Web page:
iOS 11, which comes pre-installed on the iPhone X, has brought a tonne of UX changes. It has been designed keeping the new iPhone X, it's bezel-less design, its notch and the lack of a home button in mind. First of all, the Control Centre has been moved to the top, and you can access it by swiping down from the right side of the notch, while notifications can be accessed by swiping down from the right side of the notch or by swiping down from the notch itself. That's confusing, isn't it? Moving on, the swipe up from the bottom of the screen, which used to open the Control Centre on older iPhones, is now used to go back to the home screen.
To add to the confusion, the power button now also acts as a way to summon Siri. You have to long press it to activate the Apple's AI-powered digital voice assistant. Since there's no physical home button, you have to click the power button and the volume up button at the same time to capture a screenshot. To open the multi-tasking menu, you have swipe up from the bottom of the screen halfway up. If you want to kill an app that appears in the multi-tasking menu, you'll have long-press the app card till a red â€˜close' icon appears on its left corner, then either tap on that icon or swipe up the card. To sum it up, iOS is no longer an intuitive smartphone operating system, especially on the iPhone X. iOS 11 was also supposed to offer iMessage Sync among all Apple devices tied to the same account, but the feature is nowhere to be seen.
Speaking of positives, iOS 11 brings built-in screenshot editor and annotating tool as well as a screen recording tool. You can arrange the order in which apps appear in the sharing menu. The new Files app lets you arrange individual files, and there's an option to integrate cloud storage services, including Box, Dropbox, Google Drive, and Adobe Creative Cloud. There's a built-in QR code scanner inside the Camera app. The stock Notes app can be used to scan multi-page documents using the camera. The Gallery app can be used to change Live Photo animations, and there are three to choose from: Bounce, Long Exposure, and Loop. You can even change the precise moment from the Live Photo which should be displayed as the thumbnail for the an image inside the Gallery app. All the stock apps have been redesigned with a focus on content and images.
iOS 11 also brings support for augmented reality (AR), and there are hundreds of apps and games that offer some kind of AR experience. The Control Centre can now be customised, finally! While installing new apps or games from the App Store, iOS 11 prompts you to double-click the power button to start user authentication using Face ID, after which the download and installation starts. It also becomes easier to share stickers, emojis, and games with friends through iMessage. Siri is now even more powerful, and Indian users can now check out IPL and cricket scores. There's a newer version of AirPlay, logically named AirPlay 2, and it brings support for multi-room audio, but I couldn't test it because I did not have access to more than one AirPlay compatible speaker.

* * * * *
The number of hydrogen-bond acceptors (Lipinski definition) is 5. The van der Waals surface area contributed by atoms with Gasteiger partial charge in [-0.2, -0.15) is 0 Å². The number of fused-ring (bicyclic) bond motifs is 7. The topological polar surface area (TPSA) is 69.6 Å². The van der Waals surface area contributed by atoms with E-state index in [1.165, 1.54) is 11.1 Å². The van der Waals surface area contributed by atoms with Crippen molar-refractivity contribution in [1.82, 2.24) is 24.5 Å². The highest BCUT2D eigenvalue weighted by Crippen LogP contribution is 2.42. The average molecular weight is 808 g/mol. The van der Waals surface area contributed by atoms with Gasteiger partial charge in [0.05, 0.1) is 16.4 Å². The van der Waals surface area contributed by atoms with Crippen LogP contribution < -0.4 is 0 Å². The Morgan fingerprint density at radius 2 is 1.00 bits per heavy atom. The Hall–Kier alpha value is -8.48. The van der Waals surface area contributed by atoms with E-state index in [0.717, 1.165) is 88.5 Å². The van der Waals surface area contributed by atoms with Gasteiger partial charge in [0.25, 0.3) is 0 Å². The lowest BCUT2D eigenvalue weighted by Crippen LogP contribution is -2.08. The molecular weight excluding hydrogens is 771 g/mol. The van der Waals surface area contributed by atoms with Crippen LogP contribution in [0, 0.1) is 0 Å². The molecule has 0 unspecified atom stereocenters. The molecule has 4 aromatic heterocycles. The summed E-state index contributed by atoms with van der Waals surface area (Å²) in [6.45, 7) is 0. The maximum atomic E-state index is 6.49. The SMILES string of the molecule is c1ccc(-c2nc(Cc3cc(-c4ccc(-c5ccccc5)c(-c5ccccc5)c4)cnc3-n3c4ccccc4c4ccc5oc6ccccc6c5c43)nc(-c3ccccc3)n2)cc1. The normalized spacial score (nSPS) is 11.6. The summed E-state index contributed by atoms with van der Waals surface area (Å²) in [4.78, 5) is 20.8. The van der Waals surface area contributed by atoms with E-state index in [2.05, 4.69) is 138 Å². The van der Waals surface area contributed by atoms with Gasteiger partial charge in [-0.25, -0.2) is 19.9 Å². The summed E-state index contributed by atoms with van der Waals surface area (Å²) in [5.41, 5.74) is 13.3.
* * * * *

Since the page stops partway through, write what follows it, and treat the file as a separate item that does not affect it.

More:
The A11 Bionic chipset runs the show on the iPhone X, and it is insanely powerful. It uses two high-performance CPU cores (Monsoon) clocked at 2.39GHz and four power-efficient CPU cores (Mistral). Apple's second-generation CPU controller allows all six cores to run at the same time (also known as heterogeneous multi processing or HMP), and this feature was missing in iPhones since a long time. The A11 Bionic is also Apple's first chipset to use a GPU that has been completely designed in-house by the company. The GPU has three cores, and it is the most powerful GPU used in any smartphone till now. There's 3GB of LP-DDR4X RAM and 64GB or 256GB of ultra-fast NVMe storage. As a result, the iPhone X's performance is excellent, light and heavy tasks alike. You can be sure that any game that you play on the iPhone X will achieve a smooth frame rate of over 60 frames per second.
The only place where I felt that the iPhone X's performance could be better is its ability to keep apps in the memory. No more than five apps remain in the memory at the same time. No matter how fast the processor is, it won't be of much use if the phone can't keep at least 10 apps in its memory. Even mid-range Android phones like the Mi A1 do better than the iPhone X in this regard. The performance is great in other areas, though, including the audio quality through loudspeakers as well as the quality of signal reception. The iPhone X has some of the best loudspeakers, and they do well in both clarity and volume. Heck, you can even notice some bass. The loudspeakers on the HTC U11 come close to the ones on the iPhone X, but the ones on the iPhone 8 Plus are slightly clearer than the other two. It's a shame that Apple isn't using any high-bitrate codec for Bluetooth such as aptX, aptX HD, or LDAC. The W1 chip inside Apple's AirPods and Beats series of earphones/headphones only improves the connection range and stability, but not the audio quality itself. Cellular reception and call clarity is great, too, thanks to the glass back.